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45 Actual Evaporation

Part 4. Hydrometeorology

  1. Albertus Johannes Dolman

Published Online: 15 APR 2006

DOI: 10.1002/0470848944.hsa048

Encyclopedia of Hydrological Sciences

Encyclopedia of Hydrological Sciences

How to Cite

Dolman, A. J. 2006. Actual Evaporation. Encyclopedia of Hydrological Sciences. 4:45.

Author Information

  1. Faculty of Earth and Life Sciences, Vrije Universiteit, Department of Hydrology and Geo-Environmental Sciences, Amsterdam, The Netherlands

Publication History

  1. Published Online: 15 APR 2006


Actual evaporation concerns the evaporation from natural surfaces. Globally actual evaporation from the land amounts to around 71 103 km3 year−1. Measurement of evaporation occurs by water balance techniques or directly through micrometeorological techniques. Actual evaporation depends on land cover and meteorological conditions. Evaporation can be predicted by various equations, amongst the Penman-Monteith equation which takes into account both the vegetation properties as well as the meteorological conditions. In the case of sparsely vegetated areas soil evaporation and plant evaporation need to be treated separately. Estimating the correct value of surface conductance is a critical issue in applying the Penman-Monteith equation, but models exists. Evaporation from bare soil can be treated as a two stage process, with rapid evaporation at potential rates after rain, and subsequent drying. At larger than catchment scales, feedbacks with the atmospheric boundary layer make it possible to apply evaporation equations based on equilibrium concepts, such as the Priestley-Taylor equation. There has been substantial progress in evaporation modeling and measurements over the last 25 years. This knowledge can be used much more in assessing changes in evaporation of catchments that may result from perturbations in land use and climate.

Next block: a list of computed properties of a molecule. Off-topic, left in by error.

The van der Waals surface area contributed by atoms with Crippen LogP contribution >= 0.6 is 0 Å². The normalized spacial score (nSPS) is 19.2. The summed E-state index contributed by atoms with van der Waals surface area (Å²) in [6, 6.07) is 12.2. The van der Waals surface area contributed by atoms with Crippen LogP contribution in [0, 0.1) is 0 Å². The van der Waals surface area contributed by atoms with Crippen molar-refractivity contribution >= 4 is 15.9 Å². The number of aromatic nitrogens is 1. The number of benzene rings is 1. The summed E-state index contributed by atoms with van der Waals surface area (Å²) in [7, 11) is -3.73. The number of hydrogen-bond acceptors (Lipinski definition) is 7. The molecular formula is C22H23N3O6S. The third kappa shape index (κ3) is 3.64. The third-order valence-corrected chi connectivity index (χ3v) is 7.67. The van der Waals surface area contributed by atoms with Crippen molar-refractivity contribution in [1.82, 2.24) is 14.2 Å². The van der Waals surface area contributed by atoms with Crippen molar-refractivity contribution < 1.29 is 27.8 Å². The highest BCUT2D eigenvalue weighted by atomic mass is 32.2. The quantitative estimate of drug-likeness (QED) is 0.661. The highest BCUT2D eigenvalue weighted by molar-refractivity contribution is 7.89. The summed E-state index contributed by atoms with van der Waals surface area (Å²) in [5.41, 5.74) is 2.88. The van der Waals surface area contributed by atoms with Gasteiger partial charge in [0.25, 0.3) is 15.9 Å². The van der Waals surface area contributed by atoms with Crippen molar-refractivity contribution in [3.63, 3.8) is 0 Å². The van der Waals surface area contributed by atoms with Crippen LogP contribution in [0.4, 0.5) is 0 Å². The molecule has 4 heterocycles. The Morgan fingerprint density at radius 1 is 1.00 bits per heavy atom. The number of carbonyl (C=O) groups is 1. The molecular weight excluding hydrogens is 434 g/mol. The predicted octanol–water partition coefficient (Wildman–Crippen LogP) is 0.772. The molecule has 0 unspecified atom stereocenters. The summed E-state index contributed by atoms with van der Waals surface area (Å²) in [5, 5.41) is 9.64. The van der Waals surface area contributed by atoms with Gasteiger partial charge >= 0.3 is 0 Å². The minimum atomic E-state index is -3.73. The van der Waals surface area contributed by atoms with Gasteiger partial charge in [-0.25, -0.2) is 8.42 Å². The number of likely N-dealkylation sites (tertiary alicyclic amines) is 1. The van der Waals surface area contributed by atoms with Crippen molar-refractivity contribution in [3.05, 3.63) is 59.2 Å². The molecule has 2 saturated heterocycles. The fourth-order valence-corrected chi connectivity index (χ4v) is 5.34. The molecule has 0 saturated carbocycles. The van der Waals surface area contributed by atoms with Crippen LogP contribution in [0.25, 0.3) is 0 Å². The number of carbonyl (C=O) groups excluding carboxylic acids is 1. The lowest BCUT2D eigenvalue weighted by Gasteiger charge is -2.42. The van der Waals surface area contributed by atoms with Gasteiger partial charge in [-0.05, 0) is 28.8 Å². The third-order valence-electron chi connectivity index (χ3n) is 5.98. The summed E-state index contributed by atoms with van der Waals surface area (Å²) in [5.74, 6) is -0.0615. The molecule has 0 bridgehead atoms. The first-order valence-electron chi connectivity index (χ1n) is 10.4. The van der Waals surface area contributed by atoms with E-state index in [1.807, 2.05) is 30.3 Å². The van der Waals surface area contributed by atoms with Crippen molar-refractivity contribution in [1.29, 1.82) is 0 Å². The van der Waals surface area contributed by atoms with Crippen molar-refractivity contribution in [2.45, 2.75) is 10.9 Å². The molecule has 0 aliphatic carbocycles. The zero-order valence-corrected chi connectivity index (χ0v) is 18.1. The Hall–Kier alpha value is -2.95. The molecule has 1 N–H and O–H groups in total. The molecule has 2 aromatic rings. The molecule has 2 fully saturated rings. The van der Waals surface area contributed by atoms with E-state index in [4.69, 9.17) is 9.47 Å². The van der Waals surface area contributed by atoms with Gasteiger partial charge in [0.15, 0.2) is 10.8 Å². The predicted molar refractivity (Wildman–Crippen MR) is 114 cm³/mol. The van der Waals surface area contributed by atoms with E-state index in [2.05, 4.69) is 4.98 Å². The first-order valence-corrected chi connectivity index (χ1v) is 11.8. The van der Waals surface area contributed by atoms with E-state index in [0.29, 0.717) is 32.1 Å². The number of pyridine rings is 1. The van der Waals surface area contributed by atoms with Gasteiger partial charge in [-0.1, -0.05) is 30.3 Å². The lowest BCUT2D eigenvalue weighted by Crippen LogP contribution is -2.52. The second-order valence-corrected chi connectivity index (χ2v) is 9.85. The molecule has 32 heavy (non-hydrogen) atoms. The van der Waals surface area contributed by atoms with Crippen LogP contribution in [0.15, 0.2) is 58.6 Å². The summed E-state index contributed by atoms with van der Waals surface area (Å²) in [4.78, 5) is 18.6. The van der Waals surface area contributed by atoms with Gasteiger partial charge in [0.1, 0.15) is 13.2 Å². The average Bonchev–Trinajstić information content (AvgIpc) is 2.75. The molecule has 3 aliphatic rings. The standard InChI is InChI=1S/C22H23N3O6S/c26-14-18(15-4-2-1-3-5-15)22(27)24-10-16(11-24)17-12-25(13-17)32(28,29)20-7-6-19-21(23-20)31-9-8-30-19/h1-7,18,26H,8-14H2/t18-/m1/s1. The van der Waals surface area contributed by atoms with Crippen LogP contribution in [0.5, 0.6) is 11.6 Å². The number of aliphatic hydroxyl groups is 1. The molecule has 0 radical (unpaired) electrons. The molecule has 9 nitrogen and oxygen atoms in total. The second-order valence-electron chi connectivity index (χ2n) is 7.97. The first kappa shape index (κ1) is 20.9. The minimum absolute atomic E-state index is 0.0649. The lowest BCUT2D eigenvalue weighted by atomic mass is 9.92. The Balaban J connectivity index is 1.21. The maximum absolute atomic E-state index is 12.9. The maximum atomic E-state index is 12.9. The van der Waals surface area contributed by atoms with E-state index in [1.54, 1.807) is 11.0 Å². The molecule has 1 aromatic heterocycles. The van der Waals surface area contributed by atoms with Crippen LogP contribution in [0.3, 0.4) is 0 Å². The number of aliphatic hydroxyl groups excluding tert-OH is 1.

• actual evaporation;
  • surface resistance;
  • aerodynamic resistance;
  • soil evaporation;
  • sparse crop evaporation;
  • equilibrium evaporation